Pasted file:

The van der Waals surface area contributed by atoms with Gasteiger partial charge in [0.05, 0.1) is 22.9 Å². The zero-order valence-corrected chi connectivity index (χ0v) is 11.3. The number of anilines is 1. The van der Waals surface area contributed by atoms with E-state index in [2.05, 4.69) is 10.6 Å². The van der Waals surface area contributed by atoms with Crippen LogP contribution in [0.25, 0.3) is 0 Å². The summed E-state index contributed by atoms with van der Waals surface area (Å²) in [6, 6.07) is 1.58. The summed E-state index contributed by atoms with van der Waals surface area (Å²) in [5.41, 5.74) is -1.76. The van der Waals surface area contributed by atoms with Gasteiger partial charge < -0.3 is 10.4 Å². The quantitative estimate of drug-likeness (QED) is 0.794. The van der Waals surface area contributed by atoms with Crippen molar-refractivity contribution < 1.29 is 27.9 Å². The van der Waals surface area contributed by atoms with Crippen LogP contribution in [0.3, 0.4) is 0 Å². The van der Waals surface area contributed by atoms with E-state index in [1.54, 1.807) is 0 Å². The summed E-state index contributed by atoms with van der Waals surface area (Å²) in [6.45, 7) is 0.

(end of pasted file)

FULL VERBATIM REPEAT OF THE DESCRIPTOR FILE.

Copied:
The van der Waals surface area contributed by atoms with Gasteiger partial charge in [0.05, 0.1) is 22.9 Å². The zero-order valence-corrected chi connectivity index (χ0v) is 11.3. The number of anilines is 1. The van der Waals surface area contributed by atoms with E-state index in [2.05, 4.69) is 10.6 Å². The van der Waals surface area contributed by atoms with Crippen LogP contribution in [0.25, 0.3) is 0 Å². The summed E-state index contributed by atoms with van der Waals surface area (Å²) in [6, 6.07) is 1.58. The summed E-state index contributed by atoms with van der Waals surface area (Å²) in [5.41, 5.74) is -1.76. The van der Waals surface area contributed by atoms with Gasteiger partial charge < -0.3 is 10.4 Å². The quantitative estimate of drug-likeness (QED) is 0.794. The van der Waals surface area contributed by atoms with Crippen molar-refractivity contribution < 1.29 is 27.9 Å². The van der Waals surface area contributed by atoms with Crippen LogP contribution in [0.3, 0.4) is 0 Å². The van der Waals surface area contributed by atoms with E-state index in [1.54, 1.807) is 0 Å². The summed E-state index contributed by atoms with van der Waals surface area (Å²) in [6.45, 7) is 0.